Representative Antonio Inoki, the famous Japanese professional wrestler, who faced world boxing champion Muhammad Ali in a mixed martial arts match in 1976, has died at the age of 79.
Inoki brought Jujitsu to fame and was a pioneer in mixed martial arts matches between top wrestlers and champions from other martial arts such as judo, karate and boxing.
He was also the first to enter politics in his sport. He promoted peace through sports and made more than 30 trips to North Korea during his tenure as a legislator in hopes of achieving peace and friendship.
Inoki, who was battling a rare disease called amyloidosis, died earlier Saturday, according to New Japan Pro-Wrestling Co, of which he was the founding president. Inoki was upbeat and in good spirits, even when he was battling illness.
With his trademark red scarf hanging from his neck, Inoki last appeared in public in August on a TV show in a wheelchair.
“You see, I push myself to the limit, and I get strength when I see you,” he said.
Born as Kanji Inoki in 1943 in Yokohama, outside Tokyo, he moved to Brazil with his family when he was 13 and worked on a coffee plantation. Inoki gained local fame as a student, debuting as a professional wrestler at the age of 17 during a wrestling tour in Brazil where he caught the attention of Rikidozan, known as the father of jujitsu.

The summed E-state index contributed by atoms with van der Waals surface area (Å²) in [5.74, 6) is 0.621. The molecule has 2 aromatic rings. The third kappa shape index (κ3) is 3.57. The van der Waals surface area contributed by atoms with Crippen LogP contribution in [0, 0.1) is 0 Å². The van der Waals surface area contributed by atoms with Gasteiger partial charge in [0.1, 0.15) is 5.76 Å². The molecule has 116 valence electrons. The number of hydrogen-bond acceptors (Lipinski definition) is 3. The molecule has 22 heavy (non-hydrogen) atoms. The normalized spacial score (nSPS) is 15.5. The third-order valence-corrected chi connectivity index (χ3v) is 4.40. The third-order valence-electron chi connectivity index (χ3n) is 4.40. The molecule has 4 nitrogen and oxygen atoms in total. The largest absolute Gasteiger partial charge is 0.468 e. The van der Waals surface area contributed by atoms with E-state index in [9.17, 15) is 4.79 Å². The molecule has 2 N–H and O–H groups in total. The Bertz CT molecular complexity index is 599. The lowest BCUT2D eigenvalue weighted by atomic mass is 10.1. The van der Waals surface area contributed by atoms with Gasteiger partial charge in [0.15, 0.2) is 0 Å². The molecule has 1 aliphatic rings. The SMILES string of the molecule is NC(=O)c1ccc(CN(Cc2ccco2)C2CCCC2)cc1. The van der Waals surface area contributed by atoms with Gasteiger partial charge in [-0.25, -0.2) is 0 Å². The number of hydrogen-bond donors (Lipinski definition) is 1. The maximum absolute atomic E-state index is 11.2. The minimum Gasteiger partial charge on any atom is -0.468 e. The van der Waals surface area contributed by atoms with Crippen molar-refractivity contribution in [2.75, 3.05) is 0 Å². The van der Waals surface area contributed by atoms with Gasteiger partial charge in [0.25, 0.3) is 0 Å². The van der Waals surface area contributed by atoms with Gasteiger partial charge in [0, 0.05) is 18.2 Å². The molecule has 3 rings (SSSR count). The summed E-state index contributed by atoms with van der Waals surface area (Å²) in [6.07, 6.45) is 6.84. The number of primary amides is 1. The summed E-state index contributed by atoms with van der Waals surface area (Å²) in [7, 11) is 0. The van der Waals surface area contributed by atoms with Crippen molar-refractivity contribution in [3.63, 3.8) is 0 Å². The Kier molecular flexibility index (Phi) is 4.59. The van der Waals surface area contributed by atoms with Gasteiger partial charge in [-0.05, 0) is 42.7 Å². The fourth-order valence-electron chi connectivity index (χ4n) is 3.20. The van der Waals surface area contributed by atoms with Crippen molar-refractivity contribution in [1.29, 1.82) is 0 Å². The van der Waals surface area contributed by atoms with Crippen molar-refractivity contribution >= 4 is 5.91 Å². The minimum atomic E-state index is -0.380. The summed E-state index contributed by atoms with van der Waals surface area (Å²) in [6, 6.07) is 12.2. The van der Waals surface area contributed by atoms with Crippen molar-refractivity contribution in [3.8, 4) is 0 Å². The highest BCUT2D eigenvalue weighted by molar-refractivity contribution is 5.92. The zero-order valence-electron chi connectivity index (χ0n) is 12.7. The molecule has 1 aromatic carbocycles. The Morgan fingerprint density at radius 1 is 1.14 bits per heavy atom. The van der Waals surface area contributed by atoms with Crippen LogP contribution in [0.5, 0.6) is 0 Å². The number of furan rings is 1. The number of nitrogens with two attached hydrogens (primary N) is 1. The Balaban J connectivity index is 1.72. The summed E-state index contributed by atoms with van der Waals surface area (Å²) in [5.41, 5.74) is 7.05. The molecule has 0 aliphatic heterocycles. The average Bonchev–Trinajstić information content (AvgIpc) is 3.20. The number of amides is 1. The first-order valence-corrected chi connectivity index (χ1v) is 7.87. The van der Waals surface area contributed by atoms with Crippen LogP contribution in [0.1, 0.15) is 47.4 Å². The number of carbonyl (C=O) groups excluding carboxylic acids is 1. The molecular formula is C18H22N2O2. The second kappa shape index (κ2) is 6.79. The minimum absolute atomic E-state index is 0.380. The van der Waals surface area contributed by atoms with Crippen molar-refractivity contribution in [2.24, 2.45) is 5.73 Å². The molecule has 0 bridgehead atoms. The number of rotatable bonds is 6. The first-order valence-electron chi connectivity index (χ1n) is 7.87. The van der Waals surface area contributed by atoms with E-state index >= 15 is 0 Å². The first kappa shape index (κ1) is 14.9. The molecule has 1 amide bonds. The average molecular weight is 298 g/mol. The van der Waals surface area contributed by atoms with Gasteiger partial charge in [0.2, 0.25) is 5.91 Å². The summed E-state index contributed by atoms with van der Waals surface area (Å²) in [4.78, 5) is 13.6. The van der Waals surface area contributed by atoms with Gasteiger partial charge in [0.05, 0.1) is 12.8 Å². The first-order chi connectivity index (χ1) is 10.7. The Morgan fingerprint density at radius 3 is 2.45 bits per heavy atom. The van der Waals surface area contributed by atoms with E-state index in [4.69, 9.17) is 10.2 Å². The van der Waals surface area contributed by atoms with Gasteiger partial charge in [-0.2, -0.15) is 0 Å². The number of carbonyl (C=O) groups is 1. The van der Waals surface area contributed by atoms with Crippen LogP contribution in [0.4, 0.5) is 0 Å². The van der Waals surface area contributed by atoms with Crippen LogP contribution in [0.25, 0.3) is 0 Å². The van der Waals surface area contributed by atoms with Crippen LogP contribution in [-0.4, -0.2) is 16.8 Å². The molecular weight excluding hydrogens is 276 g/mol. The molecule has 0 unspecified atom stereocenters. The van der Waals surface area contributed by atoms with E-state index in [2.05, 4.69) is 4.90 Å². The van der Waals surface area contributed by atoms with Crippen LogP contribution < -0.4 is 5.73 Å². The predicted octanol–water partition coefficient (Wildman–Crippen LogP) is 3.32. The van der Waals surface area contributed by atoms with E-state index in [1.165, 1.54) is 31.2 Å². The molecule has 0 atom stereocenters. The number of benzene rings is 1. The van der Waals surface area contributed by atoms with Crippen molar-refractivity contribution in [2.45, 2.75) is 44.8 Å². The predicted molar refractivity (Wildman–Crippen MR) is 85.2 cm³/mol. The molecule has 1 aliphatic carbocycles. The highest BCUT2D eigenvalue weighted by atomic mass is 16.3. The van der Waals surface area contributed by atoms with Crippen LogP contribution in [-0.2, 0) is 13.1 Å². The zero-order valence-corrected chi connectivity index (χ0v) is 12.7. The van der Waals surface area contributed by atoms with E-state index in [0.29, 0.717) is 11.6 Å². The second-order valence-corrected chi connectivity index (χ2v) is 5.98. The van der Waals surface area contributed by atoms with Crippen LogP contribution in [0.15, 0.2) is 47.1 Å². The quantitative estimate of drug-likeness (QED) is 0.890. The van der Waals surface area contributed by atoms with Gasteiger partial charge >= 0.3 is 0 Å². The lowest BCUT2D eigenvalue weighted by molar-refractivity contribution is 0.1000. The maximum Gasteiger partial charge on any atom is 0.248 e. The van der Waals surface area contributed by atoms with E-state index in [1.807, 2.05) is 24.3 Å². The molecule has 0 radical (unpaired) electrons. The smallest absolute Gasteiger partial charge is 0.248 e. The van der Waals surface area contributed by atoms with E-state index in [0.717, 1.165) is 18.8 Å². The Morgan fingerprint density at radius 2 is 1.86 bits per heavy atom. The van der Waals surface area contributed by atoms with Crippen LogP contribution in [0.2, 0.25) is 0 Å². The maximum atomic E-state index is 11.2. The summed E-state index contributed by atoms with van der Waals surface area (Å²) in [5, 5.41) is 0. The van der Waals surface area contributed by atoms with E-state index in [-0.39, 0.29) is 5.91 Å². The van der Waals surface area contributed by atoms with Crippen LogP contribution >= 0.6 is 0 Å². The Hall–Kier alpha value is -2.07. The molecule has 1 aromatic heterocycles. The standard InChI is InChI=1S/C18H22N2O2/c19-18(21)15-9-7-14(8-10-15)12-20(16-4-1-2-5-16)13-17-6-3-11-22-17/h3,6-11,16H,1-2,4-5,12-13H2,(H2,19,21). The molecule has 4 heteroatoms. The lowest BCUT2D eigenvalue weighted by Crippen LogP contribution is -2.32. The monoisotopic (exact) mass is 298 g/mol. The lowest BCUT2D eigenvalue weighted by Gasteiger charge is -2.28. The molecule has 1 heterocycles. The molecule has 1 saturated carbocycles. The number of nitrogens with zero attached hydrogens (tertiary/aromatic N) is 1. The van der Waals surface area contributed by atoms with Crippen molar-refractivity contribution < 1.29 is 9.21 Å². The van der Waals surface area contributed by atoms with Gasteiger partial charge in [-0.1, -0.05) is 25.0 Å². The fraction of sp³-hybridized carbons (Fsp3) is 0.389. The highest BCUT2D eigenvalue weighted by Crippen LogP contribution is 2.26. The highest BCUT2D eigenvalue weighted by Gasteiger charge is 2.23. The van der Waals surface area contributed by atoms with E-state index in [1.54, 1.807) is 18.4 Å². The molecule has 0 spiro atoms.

Inoki made his wrestling debut in 1960 and named the ring as Antonio Inoki two years later.
With his arch rival and another Japanese legend, the late Shohei “Giant” Baba, Inoki made professional wrestling a very popular sport in Japan. Inoki founded New Japan Pro-Wrestling in 1972.
He rose to international fame in the sport in 1976 when he faced Ali in a mixed martial arts match at Tokyo’s Budokan Hall, a match that fans remember as the “Battle of the Century”.
Inoki entered politics in 1989 after winning a seat in the upper house, one of the two houses of Japan’s parliament, and headed the Sports and Peace Party. He traveled to Iraq in 1990 to release Japanese nationals who were being held hostage there. He also held a pro-wrestling match in North Korea.
Inoki has forged a personal relationship with North Korea over the years and has visited repeatedly to help solve the old Japan problem related to past kidnappings of Japanese citizens in North Korea.
He retired as a wrestler in 1998, but remained active in politics until 2019.